W3C home > Mailing lists > Public > www-xkms@w3.org > May 2003

Comments on XKMS Last Call Draft...

From: Carlisle Adams <carlisle.adams@entrust.com>
Date: Fri, 16 May 2003 15:17:52 -0400
Message-ID: <BFB44293CE13C9419B7AFE7CBC35B93903731B35@sottmxs08.entrust.com>
To: "'pbaker@verisign.com'" <pbaker@verisign.com>
Cc: "'www-xkms@w3.org'" <www-xkms@w3.org>
Hi Phill,

I've just been having a quick read through the XKMS spec (since it's in Last
Call!) and I have a couple of comments.  I think these should be cleaned up
before the spec is approved.

1. Section 2.6:  Two Phase Request Protocol.  As far as I can tell from the
text, the purpose of the two phase protocol and the nonce is for the service
to protect itself against Denial of Service attacks and against replay
attacks.  So why is it sensible to make the client trigger this by including
"Represent" in the first request message?  How does the client know that the
service will want to do this?

On p.15 it says that if the service requires use of the two phase protocol
and the requester did not put "Represent" in the request, then the service
is to return a MajorResult of "Receiver" and a MinorResult of
"MustRepresent".  This logic seems odd -- almost as if the service is
returning an error for a badly-formed request (even though the requester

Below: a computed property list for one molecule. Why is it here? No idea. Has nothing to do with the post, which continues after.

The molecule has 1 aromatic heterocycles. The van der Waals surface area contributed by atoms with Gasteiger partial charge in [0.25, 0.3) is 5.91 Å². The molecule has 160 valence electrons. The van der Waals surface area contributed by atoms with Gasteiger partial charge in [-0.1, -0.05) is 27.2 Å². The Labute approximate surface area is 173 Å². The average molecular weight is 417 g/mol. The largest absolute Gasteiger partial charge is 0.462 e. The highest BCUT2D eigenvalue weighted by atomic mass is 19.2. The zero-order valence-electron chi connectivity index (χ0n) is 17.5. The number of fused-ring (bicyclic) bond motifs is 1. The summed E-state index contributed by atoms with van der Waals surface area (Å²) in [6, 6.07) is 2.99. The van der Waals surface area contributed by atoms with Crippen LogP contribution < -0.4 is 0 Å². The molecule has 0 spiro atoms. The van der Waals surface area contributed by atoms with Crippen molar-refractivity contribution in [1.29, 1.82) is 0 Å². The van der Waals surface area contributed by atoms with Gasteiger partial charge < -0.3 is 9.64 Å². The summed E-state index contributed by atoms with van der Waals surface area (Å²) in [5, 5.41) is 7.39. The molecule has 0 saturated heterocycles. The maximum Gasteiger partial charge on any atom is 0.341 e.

can't have known beforehand that this was needed).  It would be preferable,
I think, to simply send the regular response with a MajorResult of
"Represent"; if the requester can't deal with this, then *it* should send
the error message.

2. Section 3.3.1:  Element <Result>.  Related to the previous comment, I'll
just note that if you want to keep the interchange the way it is currently
specified then you need to add a MinorResult of "MustRepresent" to the
second table in 3.3.1.1.

3. Section 3.3.2:  Element <RequestSignatureValue>.  The last line of the
first paragraph says, "This provides a cryptographic linkage between the
request and the response."  Note that it's only a "cryptographic linkage" if
the response is signed or cryptographically protected in some other way.
The conditions in the remainder of the section do not say this.

4. Section 6.1.1:  Example: Registration of Client-Generated Key Pair.  In
the <KeyBindingAuthentication> element, there is no key identifier.  How is
the service supposed to know which key to use to verify this binding?  Is it
supposed to be implied from the <UseKeyWith> elements in
<PrototypeKeyBinding>?  If so (or if there's some other way that the service
is supposed to figure this out), shouldn't this be specified somewhere so
that implementers know what to build?

5. Section 6.1.2:  Example: Registration of Service-Generated Key Pair.  The
third paragraph talks about encrypting the returned private key using a
symmetric key derived from the authentication code and includes the
following text:  "as described in Appendix C.1.3".  But Appendix C.1.3 does
not describe this process in any way.  What should be said is "as described
in Section 8.1; see also Appendix C.1.3".  [As an aside, was the key
derivation algorithm in Section 8.1 created for the purposes of this
specification?  Are there not standard ones out there (e.g., in FIPS, ANSI,
etc.) that could have been used instead?]

Carlisle.
Received on Friday, 16 May 2003 15:20:30 GMT

This archive was generated by hypermail 2.2.0+W3C-0.50 : Tuesday, 27 October 2009 08:39:19 GMT